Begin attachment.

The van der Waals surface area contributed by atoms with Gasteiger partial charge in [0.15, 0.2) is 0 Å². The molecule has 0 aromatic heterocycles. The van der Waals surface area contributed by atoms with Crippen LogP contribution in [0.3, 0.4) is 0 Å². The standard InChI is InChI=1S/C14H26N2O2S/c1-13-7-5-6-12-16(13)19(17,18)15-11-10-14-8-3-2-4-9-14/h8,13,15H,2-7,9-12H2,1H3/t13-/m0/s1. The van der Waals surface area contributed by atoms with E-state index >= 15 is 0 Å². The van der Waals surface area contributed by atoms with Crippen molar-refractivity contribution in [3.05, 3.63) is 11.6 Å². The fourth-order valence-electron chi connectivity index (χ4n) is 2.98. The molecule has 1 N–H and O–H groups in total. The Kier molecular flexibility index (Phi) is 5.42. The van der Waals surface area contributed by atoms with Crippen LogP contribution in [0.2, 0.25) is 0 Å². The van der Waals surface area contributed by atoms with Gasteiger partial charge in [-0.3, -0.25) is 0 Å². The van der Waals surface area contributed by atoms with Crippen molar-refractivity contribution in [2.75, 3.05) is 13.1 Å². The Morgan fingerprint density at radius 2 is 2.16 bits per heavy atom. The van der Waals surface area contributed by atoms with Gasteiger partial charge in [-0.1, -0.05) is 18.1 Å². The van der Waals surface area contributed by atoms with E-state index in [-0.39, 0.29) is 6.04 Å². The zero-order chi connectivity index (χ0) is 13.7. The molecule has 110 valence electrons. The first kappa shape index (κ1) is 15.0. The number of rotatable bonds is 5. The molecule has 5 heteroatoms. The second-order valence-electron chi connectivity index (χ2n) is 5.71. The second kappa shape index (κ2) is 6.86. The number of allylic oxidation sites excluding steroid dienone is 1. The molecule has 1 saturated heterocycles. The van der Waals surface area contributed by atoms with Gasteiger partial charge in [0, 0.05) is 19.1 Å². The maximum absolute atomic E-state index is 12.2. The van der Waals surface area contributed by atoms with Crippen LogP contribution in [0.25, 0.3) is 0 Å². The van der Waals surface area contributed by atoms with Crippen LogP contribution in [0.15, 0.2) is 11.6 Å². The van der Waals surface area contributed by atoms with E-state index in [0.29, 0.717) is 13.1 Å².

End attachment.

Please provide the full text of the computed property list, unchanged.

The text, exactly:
The van der Waals surface area contributed by atoms with Gasteiger partial charge in [0.15, 0.2) is 0 Å². The molecule has 0 aromatic heterocycles. The van der Waals surface area contributed by atoms with Crippen LogP contribution in [0.3, 0.4) is 0 Å². The standard InChI is InChI=1S/C14H26N2O2S/c1-13-7-5-6-12-16(13)19(17,18)15-11-10-14-8-3-2-4-9-14/h8,13,15H,2-7,9-12H2,1H3/t13-/m0/s1. The van der Waals surface area contributed by atoms with E-state index >= 15 is 0 Å². The van der Waals surface area contributed by atoms with Crippen molar-refractivity contribution in [3.05, 3.63) is 11.6 Å². The fourth-order valence-electron chi connectivity index (χ4n) is 2.98. The molecule has 1 N–H and O–H groups in total. The Kier molecular flexibility index (Phi) is 5.42. The van der Waals surface area contributed by atoms with Crippen LogP contribution in [0.2, 0.25) is 0 Å². The van der Waals surface area contributed by atoms with Gasteiger partial charge in [-0.3, -0.25) is 0 Å². The van der Waals surface area contributed by atoms with Crippen molar-refractivity contribution in [2.75, 3.05) is 13.1 Å². The Morgan fingerprint density at radius 2 is 2.16 bits per heavy atom. The van der Waals surface area contributed by atoms with Gasteiger partial charge in [-0.1, -0.05) is 18.1 Å². The van der Waals surface area contributed by atoms with E-state index in [-0.39, 0.29) is 6.04 Å². The zero-order chi connectivity index (χ0) is 13.7. The molecule has 110 valence electrons. The first kappa shape index (κ1) is 15.0. The number of rotatable bonds is 5. The molecule has 5 heteroatoms. The second-order valence-electron chi connectivity index (χ2n) is 5.71. The second kappa shape index (κ2) is 6.86. The number of allylic oxidation sites excluding steroid dienone is 1. The molecule has 1 saturated heterocycles. The van der Waals surface area contributed by atoms with Gasteiger partial charge in [0, 0.05) is 19.1 Å². The maximum absolute atomic E-state index is 12.2. The van der Waals surface area contributed by atoms with Crippen LogP contribution in [0.25, 0.3) is 0 Å². The van der Waals surface area contributed by atoms with Crippen LogP contribution in [0.15, 0.2) is 11.6 Å². The van der Waals surface area contributed by atoms with E-state index in [0.29, 0.717) is 13.1 Å².